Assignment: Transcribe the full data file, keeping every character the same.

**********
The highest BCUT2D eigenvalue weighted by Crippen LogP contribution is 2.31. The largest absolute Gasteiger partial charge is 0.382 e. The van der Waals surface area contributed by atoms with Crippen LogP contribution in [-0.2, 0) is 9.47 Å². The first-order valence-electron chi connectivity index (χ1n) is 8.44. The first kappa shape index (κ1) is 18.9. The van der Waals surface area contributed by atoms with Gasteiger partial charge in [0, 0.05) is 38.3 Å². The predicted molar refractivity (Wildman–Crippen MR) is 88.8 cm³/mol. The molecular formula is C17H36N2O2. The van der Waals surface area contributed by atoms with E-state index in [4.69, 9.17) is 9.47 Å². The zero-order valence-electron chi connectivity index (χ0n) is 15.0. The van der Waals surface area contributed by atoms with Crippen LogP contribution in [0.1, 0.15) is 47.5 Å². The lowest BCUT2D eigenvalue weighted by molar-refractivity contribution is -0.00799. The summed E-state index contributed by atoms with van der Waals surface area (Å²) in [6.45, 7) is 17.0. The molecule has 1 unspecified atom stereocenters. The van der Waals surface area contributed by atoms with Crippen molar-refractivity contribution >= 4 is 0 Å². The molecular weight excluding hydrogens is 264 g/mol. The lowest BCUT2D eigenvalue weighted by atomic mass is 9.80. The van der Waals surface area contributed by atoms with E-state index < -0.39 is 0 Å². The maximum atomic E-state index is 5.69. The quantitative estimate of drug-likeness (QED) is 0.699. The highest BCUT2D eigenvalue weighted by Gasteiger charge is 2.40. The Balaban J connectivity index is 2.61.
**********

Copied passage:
The highest BCUT2D eigenvalue weighted by Crippen LogP contribution is 2.31. The largest absolute Gasteiger partial charge is 0.382 e. The van der Waals surface area contributed by atoms with Crippen LogP contribution in [-0.2, 0) is 9.47 Å². The first-order valence-electron chi connectivity index (χ1n) is 8.44. The first kappa shape index (κ1) is 18.9. The van der Waals surface area contributed by atoms with Gasteiger partial charge in [0, 0.05) is 38.3 Å². The predicted molar refractivity (Wildman–Crippen MR) is 88.8 cm³/mol. The molecular formula is C17H36N2O2. The van der Waals surface area contributed by atoms with E-state index in [4.69, 9.17) is 9.47 Å². The zero-order valence-electron chi connectivity index (χ0n) is 15.0. The van der Waals surface area contributed by atoms with Crippen LogP contribution in [0.1, 0.15) is 47.5 Å². The lowest BCUT2D eigenvalue weighted by molar-refractivity contribution is -0.00799. The summed E-state index contributed by atoms with van der Waals surface area (Å²) in [6.45, 7) is 17.0. The molecule has 1 unspecified atom stereocenters. The van der Waals surface area contributed by atoms with Crippen molar-refractivity contribution >= 4 is 0 Å². The molecular weight excluding hydrogens is 264 g/mol. The lowest BCUT2D eigenvalue weighted by atomic mass is 9.80. The van der Waals surface area contributed by atoms with E-state index < -0.39 is 0 Å². The maximum atomic E-state index is 5.69. The quantitative estimate of drug-likeness (QED) is 0.699. The highest BCUT2D eigenvalue weighted by Gasteiger charge is 2.40. The Balaban J connectivity index is 2.61.